6. 6
    Gregster says:

    @2 said…

    qt.”Gillan’s departure. A gunshot to DP’s leg, DP survived but bled until March 1976″…

    Yes indeed, Roger & Ian Gillan moving-on was tragedy indeed, & many would have thought the band was crippled & done-with once Ritchie moved on…

    But once Tommy Bolin arrived, it was a new & exciting band with purpose, hope, & sublime, cutting-edge music, that deserved a few more albums to set the stage for the future of heavy music & dissolve shyte like punk to the weeds…Alas however, we lost a major player in Mr.Bolin.

    RIP Tommy.

    Have a fun night Leiber Uwe.

    Peace !

  7. 7
    Uwe Hornung says:

    “Daniel says: Looking forward to read your Köln report, Uwe.”

    You mean here, Daniel? I wanted to do it in the Events Section, but I guess given the Mk III and Burn anniversary connection this place is as good as any …

    Given the Scandinavian content of the band, it was an ÅWÆSØMELY spirited gig, those hotblooded Danes getting carried away …

    Where to start?

    01. IT WAS BLOODY LOUD – and I’m no sissy, generally concerts were louder in the 70ies than they are today, but this approached the good old times. The sound in Club Volta (filled to the brim with about 500 people, most of them old enough to have bought the original Burn vinyl) would have likely benefited from a little less volume, but – volume is it’s own excitement, gigs that aren’t loud enough are terrible to me – I’m not complaining.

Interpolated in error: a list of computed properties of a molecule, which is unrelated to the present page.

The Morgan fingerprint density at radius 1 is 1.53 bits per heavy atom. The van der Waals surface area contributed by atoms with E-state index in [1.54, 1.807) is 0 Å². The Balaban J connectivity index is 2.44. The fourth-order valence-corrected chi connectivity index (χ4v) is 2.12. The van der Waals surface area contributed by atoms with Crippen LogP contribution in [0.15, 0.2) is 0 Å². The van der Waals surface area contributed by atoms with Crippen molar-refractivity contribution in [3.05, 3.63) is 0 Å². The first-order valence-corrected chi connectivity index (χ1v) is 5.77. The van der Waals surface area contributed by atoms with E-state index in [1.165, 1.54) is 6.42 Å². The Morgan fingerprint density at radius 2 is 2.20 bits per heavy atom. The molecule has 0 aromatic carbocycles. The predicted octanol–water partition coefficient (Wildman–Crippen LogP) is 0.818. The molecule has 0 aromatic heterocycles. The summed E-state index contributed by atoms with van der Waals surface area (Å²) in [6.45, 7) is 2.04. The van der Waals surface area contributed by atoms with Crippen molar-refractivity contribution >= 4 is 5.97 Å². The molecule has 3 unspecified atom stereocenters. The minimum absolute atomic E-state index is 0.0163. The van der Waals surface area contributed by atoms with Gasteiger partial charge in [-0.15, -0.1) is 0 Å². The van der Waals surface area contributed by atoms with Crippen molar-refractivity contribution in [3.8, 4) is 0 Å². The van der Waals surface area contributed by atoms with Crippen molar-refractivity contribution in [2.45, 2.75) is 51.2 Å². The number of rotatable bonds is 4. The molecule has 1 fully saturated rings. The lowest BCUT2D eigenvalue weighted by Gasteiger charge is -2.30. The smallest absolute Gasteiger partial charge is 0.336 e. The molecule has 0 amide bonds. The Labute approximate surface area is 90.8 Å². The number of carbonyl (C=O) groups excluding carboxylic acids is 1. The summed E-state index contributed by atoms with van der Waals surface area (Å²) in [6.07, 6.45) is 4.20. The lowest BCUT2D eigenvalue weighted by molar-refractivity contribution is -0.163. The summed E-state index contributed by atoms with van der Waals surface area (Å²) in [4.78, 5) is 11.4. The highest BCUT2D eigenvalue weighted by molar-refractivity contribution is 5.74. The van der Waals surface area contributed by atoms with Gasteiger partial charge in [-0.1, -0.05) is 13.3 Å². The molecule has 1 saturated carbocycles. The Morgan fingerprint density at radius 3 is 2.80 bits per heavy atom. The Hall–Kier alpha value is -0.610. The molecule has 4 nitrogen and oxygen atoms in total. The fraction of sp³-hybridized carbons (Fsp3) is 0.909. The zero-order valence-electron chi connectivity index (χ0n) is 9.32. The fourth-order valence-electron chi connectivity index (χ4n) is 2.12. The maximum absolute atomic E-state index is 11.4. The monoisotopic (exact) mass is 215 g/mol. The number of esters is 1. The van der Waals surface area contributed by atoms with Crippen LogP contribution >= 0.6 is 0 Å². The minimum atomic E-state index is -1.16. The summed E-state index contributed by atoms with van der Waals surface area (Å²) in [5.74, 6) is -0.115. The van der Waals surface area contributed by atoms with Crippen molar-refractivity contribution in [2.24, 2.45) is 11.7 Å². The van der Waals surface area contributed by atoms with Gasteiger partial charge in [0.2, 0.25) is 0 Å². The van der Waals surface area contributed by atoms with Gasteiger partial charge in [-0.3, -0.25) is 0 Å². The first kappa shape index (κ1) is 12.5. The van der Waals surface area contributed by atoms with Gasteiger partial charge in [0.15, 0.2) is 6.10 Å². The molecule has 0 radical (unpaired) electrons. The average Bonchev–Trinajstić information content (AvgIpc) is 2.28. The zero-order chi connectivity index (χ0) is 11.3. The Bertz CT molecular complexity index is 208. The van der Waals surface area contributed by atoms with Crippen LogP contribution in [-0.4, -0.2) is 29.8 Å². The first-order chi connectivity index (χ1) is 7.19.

02. SET LIST: Stormbringer – Might Just Take Your Live – Sail Away – You Fool No One (interpolating the High Ball Shooter riff and chorus) – Drum Solo (a very entertaining one!) – Mistreated – Gettin’ Tighter – You Keep On Moving – Burn (encore) – all jammy extended with regularly a keyboard and a guitar solo. You’ll notice the absence of any Mk II material, seems like Glenn has taken some criticism of that onboard, but if truth be told: I would have liked to have heard an Mk IIIish SOTW, so there! I even liked the way Mk IV did it.

    03. IT WAS RAUNCHY & NOT ALWAYS PERFECT: This wasn’t a band with so much the vibes of seasoned pros, more like a young band presenting their fresh new album where the renditions are more enthusiastic than perfect. I actually liked that. Søren Andersen – Glenn’s Danish axe murderer of choice – is a real showman and very physical. There are probably people out there who can emulate Ritchie and Tommy better, but Søren is just fun to watch, kinda Janick Gers’ish. Glenn even sang a couple of bum notes, but no matter rock’n’roll doesn’t need to be perfect.

    04. YES, THE NEW KEYBOARDER – BOB FRIDZEMA – SHARES RV’S NATIONALITY ‘VAN DUITSEN BLOED’, BUT LET THAT NOT SPEAK TOO MUCH AGAINST HIM!!! The guy is great and a real find. The originally Amsterdam boy lives in Copenhagen by now, hence the contact to Glenn’s Scandinavian musical entourage.




    (For the non-“strange German medieval dialect”-speakers among us, the interview with Bob is in English, just scroll down!)

    05. GLENN IS BEGINNING TO PACE HIMSELF, we’re all not getting younger. Much less vocal gyrations than he used to do say 10 or 15 years ago. He still does the really high yelps – he has those down pat -, but all the other high stuff is very much cut down. In part that has to do with him having to sing primarily DC’s vocal parts (Glenn’s harmonizing was often only complementary) because they were more dominant and while Glenn’s baritone has gotten stronger and more self-assured, he’s not DC in his prime.

    HIS BASS PLAYING IS UNDIMINISHED: Raunchy and gung ho, less distorted than I heard him at some recent gigs. I’m personally not a great fan of the ultra-overdriven Orange Terror Amp sound he’s fallen in love with for a while now. His sound with DP over the Hiwatts was never THAT distorted.

    O6. THE DRUMMER, ASH SHEEHAN, IS A RIOT !!! 🤣 Looking a bit like a homeless person passably groomed for his parole board session,


    his drumming has punch, humor and technique, he’s also no shrinking violet on stage.